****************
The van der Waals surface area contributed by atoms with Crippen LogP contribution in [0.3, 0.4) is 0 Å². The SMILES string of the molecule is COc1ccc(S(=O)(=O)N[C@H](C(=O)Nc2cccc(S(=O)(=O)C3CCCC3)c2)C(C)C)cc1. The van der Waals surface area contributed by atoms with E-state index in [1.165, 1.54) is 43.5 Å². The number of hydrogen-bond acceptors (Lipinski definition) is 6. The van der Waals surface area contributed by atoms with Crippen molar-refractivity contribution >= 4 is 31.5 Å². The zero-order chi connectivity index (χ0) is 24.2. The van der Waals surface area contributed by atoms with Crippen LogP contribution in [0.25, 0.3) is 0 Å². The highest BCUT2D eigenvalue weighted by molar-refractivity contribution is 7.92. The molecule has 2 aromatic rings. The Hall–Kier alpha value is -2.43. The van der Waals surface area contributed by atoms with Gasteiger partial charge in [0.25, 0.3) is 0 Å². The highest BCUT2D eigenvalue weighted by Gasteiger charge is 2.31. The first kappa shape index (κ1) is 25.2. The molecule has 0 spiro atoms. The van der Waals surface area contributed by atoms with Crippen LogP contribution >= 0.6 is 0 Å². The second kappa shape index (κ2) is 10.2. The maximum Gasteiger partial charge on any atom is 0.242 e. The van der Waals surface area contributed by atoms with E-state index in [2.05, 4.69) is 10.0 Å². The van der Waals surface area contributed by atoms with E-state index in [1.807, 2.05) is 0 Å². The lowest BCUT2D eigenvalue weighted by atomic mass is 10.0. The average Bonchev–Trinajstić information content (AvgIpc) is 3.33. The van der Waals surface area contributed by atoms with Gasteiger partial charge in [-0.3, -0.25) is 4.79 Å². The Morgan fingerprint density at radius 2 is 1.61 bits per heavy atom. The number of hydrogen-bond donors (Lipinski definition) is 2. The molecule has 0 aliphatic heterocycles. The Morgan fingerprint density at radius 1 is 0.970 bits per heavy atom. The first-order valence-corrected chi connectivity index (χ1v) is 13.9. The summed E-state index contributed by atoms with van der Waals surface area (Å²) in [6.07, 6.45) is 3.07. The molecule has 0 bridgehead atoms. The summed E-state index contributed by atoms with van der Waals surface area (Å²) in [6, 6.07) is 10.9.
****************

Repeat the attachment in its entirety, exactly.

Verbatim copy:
The van der Waals surface area contributed by atoms with Crippen LogP contribution in [0.3, 0.4) is 0 Å². The SMILES string of the molecule is COc1ccc(S(=O)(=O)N[C@H](C(=O)Nc2cccc(S(=O)(=O)C3CCCC3)c2)C(C)C)cc1. The van der Waals surface area contributed by atoms with E-state index in [1.165, 1.54) is 43.5 Å². The number of hydrogen-bond acceptors (Lipinski definition) is 6. The van der Waals surface area contributed by atoms with Crippen molar-refractivity contribution >= 4 is 31.5 Å². The zero-order chi connectivity index (χ0) is 24.2. The van der Waals surface area contributed by atoms with Crippen LogP contribution in [0.25, 0.3) is 0 Å². The highest BCUT2D eigenvalue weighted by molar-refractivity contribution is 7.92. The molecule has 2 aromatic rings. The Hall–Kier alpha value is -2.43. The van der Waals surface area contributed by atoms with Gasteiger partial charge in [0.25, 0.3) is 0 Å². The highest BCUT2D eigenvalue weighted by Gasteiger charge is 2.31. The first kappa shape index (κ1) is 25.2. The molecule has 0 spiro atoms. The van der Waals surface area contributed by atoms with Crippen LogP contribution >= 0.6 is 0 Å². The second kappa shape index (κ2) is 10.2. The maximum Gasteiger partial charge on any atom is 0.242 e. The van der Waals surface area contributed by atoms with E-state index in [2.05, 4.69) is 10.0 Å². The van der Waals surface area contributed by atoms with E-state index in [1.807, 2.05) is 0 Å². The lowest BCUT2D eigenvalue weighted by atomic mass is 10.0. The average Bonchev–Trinajstić information content (AvgIpc) is 3.33. The van der Waals surface area contributed by atoms with Gasteiger partial charge in [-0.3, -0.25) is 4.79 Å². The Morgan fingerprint density at radius 2 is 1.61 bits per heavy atom. The number of hydrogen-bond donors (Lipinski definition) is 2. The molecule has 0 aliphatic heterocycles. The Morgan fingerprint density at radius 1 is 0.970 bits per heavy atom. The first-order valence-corrected chi connectivity index (χ1v) is 13.9. The summed E-state index contributed by atoms with van der Waals surface area (Å²) in [6.07, 6.45) is 3.07. The molecule has 0 bridgehead atoms. The summed E-state index contributed by atoms with van der Waals surface area (Å²) in [6, 6.07) is 10.9.